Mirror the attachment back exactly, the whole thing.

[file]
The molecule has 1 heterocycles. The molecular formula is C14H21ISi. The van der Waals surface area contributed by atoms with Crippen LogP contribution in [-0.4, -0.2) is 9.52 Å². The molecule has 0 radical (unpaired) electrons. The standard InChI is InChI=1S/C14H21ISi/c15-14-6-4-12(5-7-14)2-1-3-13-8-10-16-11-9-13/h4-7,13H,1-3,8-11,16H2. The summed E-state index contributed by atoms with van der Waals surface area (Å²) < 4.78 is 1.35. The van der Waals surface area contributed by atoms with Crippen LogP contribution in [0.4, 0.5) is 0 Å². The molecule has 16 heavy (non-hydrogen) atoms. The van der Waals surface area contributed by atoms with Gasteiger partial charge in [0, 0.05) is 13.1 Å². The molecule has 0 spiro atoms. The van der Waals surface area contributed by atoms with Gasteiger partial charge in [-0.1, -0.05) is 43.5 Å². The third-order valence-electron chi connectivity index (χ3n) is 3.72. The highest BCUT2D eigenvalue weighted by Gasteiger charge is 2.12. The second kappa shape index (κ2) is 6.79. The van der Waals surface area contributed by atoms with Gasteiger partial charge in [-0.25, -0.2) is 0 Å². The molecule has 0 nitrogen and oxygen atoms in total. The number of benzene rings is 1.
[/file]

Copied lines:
The molecule has 1 heterocycles. The molecular formula is C14H21ISi. The van der Waals surface area contributed by atoms with Crippen LogP contribution in [-0.4, -0.2) is 9.52 Å². The molecule has 0 radical (unpaired) electrons. The standard InChI is InChI=1S/C14H21ISi/c15-14-6-4-12(5-7-14)2-1-3-13-8-10-16-11-9-13/h4-7,13H,1-3,8-11,16H2. The summed E-state index contributed by atoms with van der Waals surface area (Å²) < 4.78 is 1.35. The van der Waals surface area contributed by atoms with Crippen LogP contribution in [0.4, 0.5) is 0 Å². The molecule has 16 heavy (non-hydrogen) atoms. The van der Waals surface area contributed by atoms with Gasteiger partial charge in [0, 0.05) is 13.1 Å². The molecule has 0 spiro atoms. The van der Waals surface area contributed by atoms with Gasteiger partial charge in [-0.1, -0.05) is 43.5 Å². The third-order valence-electron chi connectivity index (χ3n) is 3.72. The highest BCUT2D eigenvalue weighted by Gasteiger charge is 2.12. The second kappa shape index (κ2) is 6.79. The van der Waals surface area contributed by atoms with Gasteiger partial charge in [-0.25, -0.2) is 0 Å². The molecule has 0 nitrogen and oxygen atoms in total. The number of benzene rings is 1.